Two other studies have investigated a relationship between MC1R and avian melanism. An island subspecies of the white-winged fairy-wren (Malurus leucopterus) in which males in nuptial plumage are melanic shows strong differentiation at MC1R from a mainland subspecies in which males are blue (Doucet et al. 2004). An interesting aspect of this example is that there is sexual dimorphism in melanism, and females are not melanic. Ultrastructural studies indicate that the melanic subspecies arose from an ancestor with blue males. However, comparison with an out-group shows that, unexpectedly, many MC1R substitutions have occurred in the lineage leading to the blue subspecies (Doucet et al. 2004), so it will be important in this case to demonstrate that the differences at MC1R do not merely reflect population divergence.
Species of Old World leaf-warblers (Phylloscopus) differ in patterns of small unmelanized patches on the head, wings and rump that are known to have important signalling functions. MC1R variation across species does not correlate with any of these traits (MacDougall-Shackleton et al. 2003), but it would be surprising if MC1R coding differences could have such a fine-scaled patterning effect.
Non-synonymous substitutions have been identified that are strongly associated with melanism, but do they cause melanism? Comparison of substitutions with the known structure–function relationships of the MC1R protein suggest that the substitutions in bananaquits, snow geese and arctic skuas could increase MC1R activity and hence eumelanin deposition (figure 2). The best evidence comes from bananaquits, in which the Glu92Lys substitution, which also occurs in domestic mice and chickens, locks the MC1R in an active state (constitutive activation; Robbins et al. 1993; Ling et al. 2003). In snow geese, the Val85Met substitution occurs in the second transmembrane domain where many mutations affect MC1R activity (Majerus & Mundy 2003), while the Arg233His substitution in arctic skuas occurs at the same site as one of the substitutions in melanic populations of the rock pocket mouse (Chaetodipus intermedius; Nachman et al. 2003; figure 2).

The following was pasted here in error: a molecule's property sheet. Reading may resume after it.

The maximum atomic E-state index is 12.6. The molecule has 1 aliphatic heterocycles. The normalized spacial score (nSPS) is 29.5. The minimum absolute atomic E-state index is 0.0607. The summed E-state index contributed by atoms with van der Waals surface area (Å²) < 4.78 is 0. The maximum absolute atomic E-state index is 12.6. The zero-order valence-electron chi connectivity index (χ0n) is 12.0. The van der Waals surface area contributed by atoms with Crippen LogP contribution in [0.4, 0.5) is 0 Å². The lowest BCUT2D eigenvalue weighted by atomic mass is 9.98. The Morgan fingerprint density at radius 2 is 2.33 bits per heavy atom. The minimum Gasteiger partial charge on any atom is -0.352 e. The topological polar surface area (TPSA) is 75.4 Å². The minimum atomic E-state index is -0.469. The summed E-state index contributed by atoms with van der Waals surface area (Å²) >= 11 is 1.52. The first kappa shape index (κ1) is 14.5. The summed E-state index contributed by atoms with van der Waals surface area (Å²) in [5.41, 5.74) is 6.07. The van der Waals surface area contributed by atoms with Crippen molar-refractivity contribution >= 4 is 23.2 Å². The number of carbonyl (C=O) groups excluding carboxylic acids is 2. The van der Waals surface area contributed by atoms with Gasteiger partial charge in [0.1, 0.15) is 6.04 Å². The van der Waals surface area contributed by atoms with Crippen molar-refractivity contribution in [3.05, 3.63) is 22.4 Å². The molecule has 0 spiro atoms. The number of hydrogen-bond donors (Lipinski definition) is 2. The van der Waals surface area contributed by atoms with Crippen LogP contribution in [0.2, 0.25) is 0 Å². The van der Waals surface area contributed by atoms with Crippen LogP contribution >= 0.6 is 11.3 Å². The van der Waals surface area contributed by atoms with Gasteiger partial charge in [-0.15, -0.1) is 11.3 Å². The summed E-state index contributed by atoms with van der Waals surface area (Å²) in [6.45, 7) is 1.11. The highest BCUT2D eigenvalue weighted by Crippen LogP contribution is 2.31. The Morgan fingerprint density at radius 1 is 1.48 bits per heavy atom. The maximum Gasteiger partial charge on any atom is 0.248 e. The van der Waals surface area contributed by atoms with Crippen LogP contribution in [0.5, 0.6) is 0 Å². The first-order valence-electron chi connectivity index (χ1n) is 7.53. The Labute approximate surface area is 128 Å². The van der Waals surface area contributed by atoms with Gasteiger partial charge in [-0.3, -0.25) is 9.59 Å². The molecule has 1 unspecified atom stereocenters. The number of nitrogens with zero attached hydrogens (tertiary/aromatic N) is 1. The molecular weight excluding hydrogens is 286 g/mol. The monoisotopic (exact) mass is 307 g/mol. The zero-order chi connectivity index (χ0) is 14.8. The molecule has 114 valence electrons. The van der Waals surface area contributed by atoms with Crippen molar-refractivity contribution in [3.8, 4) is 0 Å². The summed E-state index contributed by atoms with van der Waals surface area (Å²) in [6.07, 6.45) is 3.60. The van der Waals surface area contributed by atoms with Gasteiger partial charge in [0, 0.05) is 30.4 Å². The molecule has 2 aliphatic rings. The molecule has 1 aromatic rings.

A more direct approach is to determine biochemical function of different MC1R alleles. MC1R can be expressed in vitro and assayed for ligand binding and cAMP activation, and this has been widely performed for MC1R variants in domestic species and humans (Robbins et al. 1993; Schiöth et al. 1999). Such studies on wild MC1R variants are currently underway.
Although all cases of MC1R association described so far may be due to changes in MC1R coding sequence, it is likely that substitutions in MC1R regulatory regions are also involved in plumage colour evolution. Some of the important MC1R cis-regulatory sequences and transcription factors that interact with the MC1R promoter have been identified in mice and humans (Moro et al. 1999). Detection and identification of substitutions affecting MC1R regulation is challenging, but developing in vitro assays to assess the effects of specific substitutions on MC1R expression is tractable.
Networks reconstructing evolutionary relationships among MC1R haplotypes show that alleles containing substitutions associated with melanism are present in derived positions in bananaquits, snow geese and arctic skuas (Theron et al. 2001; Mundy et al. 2004). Thus, there is genetic evidence that melanism was a derived trait in these species, as had been predicted from other information. It is important to note that this inference does not depend on the sites involved in the association being the functional sites, since if they are non-functional they must be in tight linkage disequilibrium to functional sites.